Fashion’s New Distance From Terry Richardson Is Too Little, Too Late
While Terry Richardson has become the poster child for fashion’s sexual harassment problem, photographers, editors, stylists, casting directors and others are known to routinely engage in misconduct in an industry where power dynamics disadvantage young women.
NEW YORK, United States — Life for Terry Richardson seems to have become harder in a post-Harvey Weinstein world. On Tuesday, London’s Daily Telegraphreported that James Woolhouse, executive vice president and chief operating officer of Condé Nast International, the media giant’s international arm, sent an internal email to the company’s global presidents instructing them to stop collaborating with Richardson. The controversial fashion photographer’s alleged sexual misconduct with models, which occurred on sets, first surfaced in disturbing detail over a decade ago. And yet Richardson remains a frequent choice for editorial and advertising projects across the fashion industry.
A representative for the London-based Condé Nast International confirmed Woolhouse’s email, which was reported to have been sent at 8.14am local time on Monday. A representative for Condé Nast (in the US) told BoF: “Condé Nast has nothing planned with him going forward. Sexual harassment of any kind is unacceptable and should not be tolerated.” While many of Condé Nast’s international titles, particularly Vogue Paris, have worked with the photographer as recently as this year, the American titles had largely stopped. American Vogue last worked with Richardson in 2010 and by 2014, the company’s other US titles had followed suit.
That is until Condé Nast’s W commissioned Richardson to shoot an editorial for the magazine’s November 2017 issue, on newsstands now. (The shoot was commissioned after Edward Enninful left the title to run British Vogue.) W’s editor-in-chief Stefano Tonchi declined to comment on why he decided to start working with the photographer again after six years. WSJ Magazine and CR Fashion Book, which have recently commissioned covers from Richardson, also declined to comment. Although Richardson shot for WSJ as recently as September 2017, sources say the title has no plans to work with him again. Representatives for Hearst, Net-a-Porter’s Porter magazine, Dazed and Fantastic Man — all of which have worked with Richardson in the last two years — did not return requests for comment.
On Tuesday, a representative for Valentino — which has regularly commissioned Richardson to photograph campaigns — told BoF that the house will not work with him again. But just this month, the Italian megabrand released a Resort 2018 campaign lensed by Richardson and featured it on its Instagram account. “Valentino’s last campaign with photographer Terry Richardson was shot in July 2017,” said the representative. “There are no plans on a future campaign and of course [we] take these allegations against Terry Richardson seriously.” Valentino has removed Richardson’s name from the credits in captions of the Resort 2018 campaign images on Instagram, but not the images themselves.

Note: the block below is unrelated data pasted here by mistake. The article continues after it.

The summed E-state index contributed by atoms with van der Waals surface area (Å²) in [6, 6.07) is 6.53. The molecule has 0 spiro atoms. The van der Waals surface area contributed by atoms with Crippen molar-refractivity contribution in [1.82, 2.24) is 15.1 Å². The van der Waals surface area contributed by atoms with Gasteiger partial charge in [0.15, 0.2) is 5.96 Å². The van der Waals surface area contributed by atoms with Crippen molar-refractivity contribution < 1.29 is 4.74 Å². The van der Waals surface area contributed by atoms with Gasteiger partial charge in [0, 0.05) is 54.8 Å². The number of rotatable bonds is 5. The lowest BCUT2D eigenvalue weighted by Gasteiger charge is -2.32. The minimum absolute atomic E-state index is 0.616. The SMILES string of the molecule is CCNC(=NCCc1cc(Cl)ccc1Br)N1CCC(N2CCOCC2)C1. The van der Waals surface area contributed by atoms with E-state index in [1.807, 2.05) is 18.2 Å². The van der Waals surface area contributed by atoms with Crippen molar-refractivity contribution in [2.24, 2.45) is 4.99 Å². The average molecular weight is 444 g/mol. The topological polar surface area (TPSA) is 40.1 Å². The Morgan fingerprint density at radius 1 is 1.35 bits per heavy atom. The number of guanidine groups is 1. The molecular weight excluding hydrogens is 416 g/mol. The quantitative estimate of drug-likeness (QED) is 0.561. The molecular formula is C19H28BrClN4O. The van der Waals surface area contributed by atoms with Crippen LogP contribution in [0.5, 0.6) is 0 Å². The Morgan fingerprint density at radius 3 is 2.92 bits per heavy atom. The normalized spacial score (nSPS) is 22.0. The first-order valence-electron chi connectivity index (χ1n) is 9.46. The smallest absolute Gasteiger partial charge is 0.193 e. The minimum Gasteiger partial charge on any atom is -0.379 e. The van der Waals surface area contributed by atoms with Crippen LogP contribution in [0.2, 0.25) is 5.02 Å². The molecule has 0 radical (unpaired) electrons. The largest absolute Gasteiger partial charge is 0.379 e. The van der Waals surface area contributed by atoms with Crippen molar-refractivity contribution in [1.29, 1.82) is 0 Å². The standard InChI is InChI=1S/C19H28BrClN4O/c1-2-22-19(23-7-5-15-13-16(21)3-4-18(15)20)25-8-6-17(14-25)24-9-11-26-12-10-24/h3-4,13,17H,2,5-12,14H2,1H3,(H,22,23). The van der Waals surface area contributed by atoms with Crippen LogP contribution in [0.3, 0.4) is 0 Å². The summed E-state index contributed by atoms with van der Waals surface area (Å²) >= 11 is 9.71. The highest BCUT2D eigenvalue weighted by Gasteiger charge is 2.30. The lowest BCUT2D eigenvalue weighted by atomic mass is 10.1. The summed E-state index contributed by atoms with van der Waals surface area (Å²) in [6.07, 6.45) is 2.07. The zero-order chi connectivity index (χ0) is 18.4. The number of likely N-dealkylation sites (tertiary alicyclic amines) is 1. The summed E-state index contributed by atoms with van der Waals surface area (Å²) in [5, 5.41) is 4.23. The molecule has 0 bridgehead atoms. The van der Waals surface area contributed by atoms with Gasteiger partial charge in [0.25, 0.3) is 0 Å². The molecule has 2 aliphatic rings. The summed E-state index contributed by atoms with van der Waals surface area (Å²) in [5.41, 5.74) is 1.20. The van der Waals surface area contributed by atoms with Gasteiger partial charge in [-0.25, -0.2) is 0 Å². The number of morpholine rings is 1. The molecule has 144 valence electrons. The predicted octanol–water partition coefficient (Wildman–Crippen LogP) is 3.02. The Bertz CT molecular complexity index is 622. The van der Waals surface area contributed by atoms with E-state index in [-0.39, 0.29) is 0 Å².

But the allegations of Richardson’s sexual misconduct have been around for years. There have been no new public reports of sexual misconduct by Richardson since 2014, when press coverage of his alleged behaviour and questions as to why brands and magazines still tolerated this and worked with him reached fever pitch. “Is Terry Richardson an Artist or a Predator?” asked New York Magazine in 2014, after a suite of new accounts surfaced and more than a handful of brands, including Aldo and H&M, said they had no future plans to work with him.
“Like Robert Mapplethorpe, Helmut Newton and so many others before me, sexual imagery has always been a part of my photography,” wrote Richardson at the time on the Huffington Post. “I have never used an offer of work or a threat of rebuke to coerce someone into something that they did not want to do.”
“He is an artist who has been known for his sexually explicit work, so many of his professional interactions with subjects were sexual and explicit in nature, but all of the subjects of his work participated consensually,” a representative for Richardson told the Telegraph on Tuesday. “Terry is disappointed to hear about this [Condé Nast International] email especially because he has previously addressed these old stories.”
But following the avalanche of allegations against major Hollywood producer Harvey Weinstein from over fifty actresses and concerns around negative PR fallout and whether brands and magazines could perhaps be held legally liable for job-related sexual harassment, the fashion industry, which long turned a blind eye to Richardson’s behaviour, suddenly appears to be taking a harder line.